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A space to reflect on Christian theology, spirituality, and ministry within the Church of England

Wednesday, 27 November 2013

The Vicar's FAQ

Today is the publication date of my book: The Vicar’s FAQ: All you ever wanted to know about Christianity and the Church, published by Darton Longman & Todd.

As you might expect, I’m pretty excited about it! Here are some things you might want to know.

Is it just for vicars / Christians?
No! It’s deliberately aimed at those people outside the Church who are curious about what we believe and do. I’ve tried to avoid jargon, or explain it where it’s unavoidable, and hopefully have managed to address all those questions you’ve been burning to ask!

What’s it about?
The book seeks to answer a vast range of questions that I have been asked both while training to be ordained in the Church of England, and since becoming first a deacon and then a priest. These range from simple questions about whether vicars get holidays and how much they’re paid to deeply complex questions about what members of the Church of England believe God is like or what our attitudes are towards same-sex marriage.

I answer all of these questions as myself. That is to say, I make no bones about the fact that I’m firmly at the ‘liberal’ end of the liberal-conservative spectrum, and reply accordingly. I try to present alternative points of view where appropriate, and in as even-handed a way as I can, but in the end will always make clear what my own stance is. Be warned!

What’s the style like?
It’s informal, with one question running into another in a conversational style. I try to answer complicated questions simply.

What topics do you cover?
There are five main chapters:

  • Being a Vicar (questions about the nature of the job)
  • The Church of England: Past and Present (questions about the history of the C of E, going back to Jesus)
  • The Worship of the Church of England (questions about our services and worship in general)
  • Christian Doctrine (questions about what Christians believe)
  • Ethics (questions about some recent hot-button topics)

Where can I get it?
It’s on sale in the UK (not the USA yet I'm afraid!), available at all good bookshops, and of course through Amazon. Here’s a handy link:



  1. Your book sounds great - I shall have to get hold of it in the new year.

    I came across your blog through looking up something SF, but am myself involved in theological education (and am myself one of those who goes on at ministers in training about the importance of theological reflection) and think your rationale for the blog is excellent and certainly something I'll suggest to others.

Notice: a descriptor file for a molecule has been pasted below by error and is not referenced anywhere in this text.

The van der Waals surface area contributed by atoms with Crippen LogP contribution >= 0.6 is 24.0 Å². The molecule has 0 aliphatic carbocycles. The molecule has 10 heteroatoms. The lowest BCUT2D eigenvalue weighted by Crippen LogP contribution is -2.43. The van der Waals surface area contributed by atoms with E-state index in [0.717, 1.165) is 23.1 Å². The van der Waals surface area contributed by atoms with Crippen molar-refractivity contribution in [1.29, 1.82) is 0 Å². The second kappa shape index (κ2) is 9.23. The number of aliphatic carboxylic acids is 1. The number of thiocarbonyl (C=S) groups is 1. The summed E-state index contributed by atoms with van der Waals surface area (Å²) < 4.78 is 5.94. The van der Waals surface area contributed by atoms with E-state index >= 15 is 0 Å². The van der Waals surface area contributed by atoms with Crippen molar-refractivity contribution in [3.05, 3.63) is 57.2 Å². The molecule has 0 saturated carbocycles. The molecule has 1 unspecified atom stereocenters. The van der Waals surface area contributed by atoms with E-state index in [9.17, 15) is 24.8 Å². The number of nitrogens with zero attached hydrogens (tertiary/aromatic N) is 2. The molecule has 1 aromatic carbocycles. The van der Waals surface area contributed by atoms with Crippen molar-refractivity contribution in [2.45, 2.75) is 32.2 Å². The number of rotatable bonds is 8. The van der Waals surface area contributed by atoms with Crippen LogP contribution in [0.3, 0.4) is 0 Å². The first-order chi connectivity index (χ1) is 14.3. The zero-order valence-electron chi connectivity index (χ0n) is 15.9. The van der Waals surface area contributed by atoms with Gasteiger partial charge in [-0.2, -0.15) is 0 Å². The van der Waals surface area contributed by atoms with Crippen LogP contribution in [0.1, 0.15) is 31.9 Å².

On SF and religion, this Summer's French hit "The Returned" certainly dived right in first episode with the question to resurrected Camille's mother why she was so distressed when what she had been praying for (ie Camille not being dead) actually happened. I can't say I blame her though - but it does raise important questions !

    1. Hi Peter! Thank you very much for dropping in and commenting. Lovely to welcome not just a theological educator, but one who has an SF connection!

      I haven't managed to catch 'The Returned', but it certainly sounds interesting. I'll have to see if I can take a look. There was a fabulous episode of Buffy in its fifth season, when Buffy's mother had died, and it seemed she had been brought back to some form of life. We never saw the mother, but it was a genuinely horrifying prospect throughout the episode - not because she might be somehow grotesque, because that's not something even hinted at - but because it would so hugely *wrong*. Clearly we're seeing something here about our attitudes to death.

      Hope you enjoy the book!

  2. I love the book, but I have a bit of the technical question. In the section on confession, you say that treason, terrorism and money laundering may not be covered by the seal of the confessional. I was under the impression that the seal was absolute - even for Anglicans?

    1. Hi Richard, many thanks for your comment, and glad you've been enjoying the book!

      On the seal of the confessional, things are actually in flux at the moment, with the Church's legal professionals advising the House of Bishops on what our definitive stance should be. Oddly, those three specific crimes are not covered by the seal, thanks to the legal statutes surrounding them. I had no idea of all that before I spoke to Chancellor Rupert Bursell of Oxford Diocese, one of the foremost experts on church law, and most particularly on this particular topic. Strange but true!

  3. I lent a copy to our verger, who deals with the Church bookshelf at the back of the church, and we now have several copies available for purchase; she liked it very much, as did I. It's a great book.

    I probably would not have come across it if it hadn't been because I was looking up your name in connection with The Council of Nicaea, which is my favourite historical, not least because church history is a particular passion of mine, and you brought it very much to life.

    1. That's wonderful! Thanks to you and your verger for supporting the book, and thank you too for letting me know! I'm so glad you enjoyed both the FAQ and Nicaea. I loved writing the latter for just the reason you mention - there's something great about bringing church history (which can easily be made a very dry topic) to life.